Rus­sia: Trump’s Ukraine en­voy to visit Moscow

Kuwait Times - - INTERNATIONAL -

The Trump ad­min­is­tra­tion is send­ing its en­voy for Ukraine ne­go­ti­a­tions to Moscow in a bid to make progress on the diplo­matic cri­sis, Rus­sian For­eign Min­is­ter Sergey Lavrov said yes­ter­day. After his first meet­ing with US Sec­re­tary of State Rex Tiller­son since new Amer­i­can sanc­tions, Lavrov emerged with an up­beat as­sess­ment about the po­ten­tial for find­ing com­mon ground on Ukraine, Syria and other is­sues. Lavrov said he and Tiller­son had agreed to pre­serve a high-level diplo­matic chan­nel that Rus­sia had sus­pended in protest of an ear­lier tight­en­ing of U.S. sanc­tions.

“We felt that our Amer­i­can coun­ter­parts need to keep the di­a­logue open,” Lavrov said. “There’s no al­ter­na­tive to that.” There was no im­me­di­ate re­ac­tion to the meet­ing from the US State Depart­ment. Tiller­son did not com­ment publicly or re­spond to shouted ques­tions from jour­nal­ists al­lowed in briefly for the start of the hour-plus meet­ing in the Philip­pines.

Giv­ing out de­tails

Lavrov said Tiller­son had asked him for de­tails about Moscow’s re­cent ac­tion to re­tal­i­ate against US sanc­tions by ex­pelling Amer­i­can diplo­mats and shut­ter­ing a US recre­ational fa­cil­ity on the out­skirts of Moscow. The Rus­sian diplo­mat said he ex­plained to Tiller­son how Rus­sia will carry out its re­sponse, but Lavrov isn’t giv­ing out de­tails.

Last month, the Krem­lin said the US must cut its em­bassy and con­sulate staff in Rus­sia by 755 peo­ple, a move that echoed for­mer Pres­i­dent Barack Obama’s ac­tion last year to kick out Rus­sian diplo­mats in pun­ish­ment for Moscow’s med­dling in the 2016 Amer­i­can elec­tion. The Rus­sian an­nounce­ment has caused con­fu­sion be­cause the US is be­lieved to have far fewer than 755 Amer­i­can em­ploy­ees in the coun­try.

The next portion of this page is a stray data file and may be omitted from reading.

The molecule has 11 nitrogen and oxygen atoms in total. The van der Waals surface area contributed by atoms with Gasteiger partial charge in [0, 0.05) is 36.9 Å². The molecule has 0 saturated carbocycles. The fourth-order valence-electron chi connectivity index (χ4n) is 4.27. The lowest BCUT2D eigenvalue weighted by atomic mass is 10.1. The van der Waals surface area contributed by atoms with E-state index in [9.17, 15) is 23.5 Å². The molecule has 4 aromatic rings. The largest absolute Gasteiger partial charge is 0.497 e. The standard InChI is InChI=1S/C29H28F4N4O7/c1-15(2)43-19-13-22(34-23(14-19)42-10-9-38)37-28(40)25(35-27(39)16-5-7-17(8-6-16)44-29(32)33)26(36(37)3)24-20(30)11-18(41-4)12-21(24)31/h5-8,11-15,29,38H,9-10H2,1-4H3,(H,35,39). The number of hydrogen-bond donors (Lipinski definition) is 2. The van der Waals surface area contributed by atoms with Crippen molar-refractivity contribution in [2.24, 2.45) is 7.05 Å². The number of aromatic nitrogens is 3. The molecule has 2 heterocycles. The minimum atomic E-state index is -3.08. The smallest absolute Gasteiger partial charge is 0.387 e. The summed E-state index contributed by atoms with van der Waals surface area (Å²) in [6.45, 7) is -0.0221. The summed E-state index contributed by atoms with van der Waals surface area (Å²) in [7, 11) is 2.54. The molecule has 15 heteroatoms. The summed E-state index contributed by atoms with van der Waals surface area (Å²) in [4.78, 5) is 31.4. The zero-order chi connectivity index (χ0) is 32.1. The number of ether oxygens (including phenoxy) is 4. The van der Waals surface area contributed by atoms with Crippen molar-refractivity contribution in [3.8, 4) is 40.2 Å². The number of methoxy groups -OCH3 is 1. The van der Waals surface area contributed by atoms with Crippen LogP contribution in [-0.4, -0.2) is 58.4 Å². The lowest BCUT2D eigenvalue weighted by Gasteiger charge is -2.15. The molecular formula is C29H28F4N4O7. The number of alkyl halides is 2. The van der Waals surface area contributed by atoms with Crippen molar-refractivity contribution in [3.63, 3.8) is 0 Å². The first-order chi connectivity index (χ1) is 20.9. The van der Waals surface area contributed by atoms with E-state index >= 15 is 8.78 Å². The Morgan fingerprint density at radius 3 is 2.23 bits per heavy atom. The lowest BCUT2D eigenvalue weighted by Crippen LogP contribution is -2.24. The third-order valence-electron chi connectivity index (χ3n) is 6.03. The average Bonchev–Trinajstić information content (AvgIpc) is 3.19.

Word that US spe­cial rep­re­sen­ta­tive Kurt Volker plans to visit the Rus­sian cap­i­tal was the lat­est sign that Wash­ing­ton is giv­ing fresh at­ten­tion to re­solv­ing the Ukraine con­flict. The U.S. cut mil­i­tary ties to Rus­sia over Moscow’s an­nex­a­tion of Crimea and ac­cuses the Krem­lin of fo­ment­ing un­rest in eastern Ukraine by arm­ing, sup­port­ing and even di­rect­ing pro-Rus­sian sep­a­ratists there who are fight­ing the Kiev gov­ern­ment. In re­cent days, the Trump ad­min­is­tra­tion has been con­sid­er­ing pro­vid­ing lethal weaponry to Ukraine to help de­fend it­self against Rus­sian ag­gres­sion. Lavrov didn’t say when Volker, a for­mer NATO am­bas­sador, would go to Moscow. Last month, Volker paid his first visit as spe­cial rep­re­sen­ta­tive to em­bat­tled eastern Ukraine.

In their meet­ing, Lavrov said, Tiller­son agreed to con­tinue a di­a­logue be­tween US Un­der­sec­re­tary of State Thomas Shan­non and Rus­sian Deputy For­eign Min­is­ter Sergey Ryabkov. That chan­nel was cre­ated to ad­dress what the US calls “ir­ri­tants” pre­vent­ing the two coun­tries from pur­su­ing bet­ter ties. Rus­sia had sus­pended the talks after the US tight­ened ex­ist­ing sanc­tions on Rus­sia re­lated to its ac­tions in Ukraine.

Lavrov and Tiller­son met on the side­lines of an Asian re­gional gath­er­ing in the Philip­pines. It was their first face-to-face con­ver­sa­tion since Congress passed new leg­is­la­tion in July that makes it harder for Trump to ever ease penal­ties on Rus­sia. Trump signed the bill last week, but called it “se­ri­ously flawed.”

The White House said Trump’s op­po­si­tion stemmed from the bill’s fail­ure to grant the pres­i­dent suf­fi­cient flex­i­bil­ity on when to lift sanc­tions. Trump’s crit­ics saw his ob­jec­tions as one more sign that he is too ea­ger to pur­sue closer ties to Rus­sia, or to pro­tect the for­mer Cold War foe from penal­ties de­signed to pun­ish Moscow for its ac­tions in Ukraine, elec­tion med­dling and other trou­ble­some be­hav­ior.

A US Jus­tice Depart­ment in­ves­ti­ga­tion is mov­ing ahead into Rus­sia’s elec­tion in­ter­fer­ence and po­ten­tial Trump cam­paign col­lu­sion. Trump de­nies any col­lu­sion and has re­peat­edly ques­tioned US in­tel­li­gence about Moscow’s in­volve­ment. At the same time, Trump’s ad­min­is­tra­tion has ar­gued there’s good rea­son for the US to seek a more pro­duc­tive re­la­tion­ship. Tiller­son has cited mod­est signs of progress in Syria, where the US and Rus­sia re­cently bro­kered a cease-fire in the war-torn coun­try’s southwest, as a sign there’s fer­tile ground for co­op­er­a­tion.

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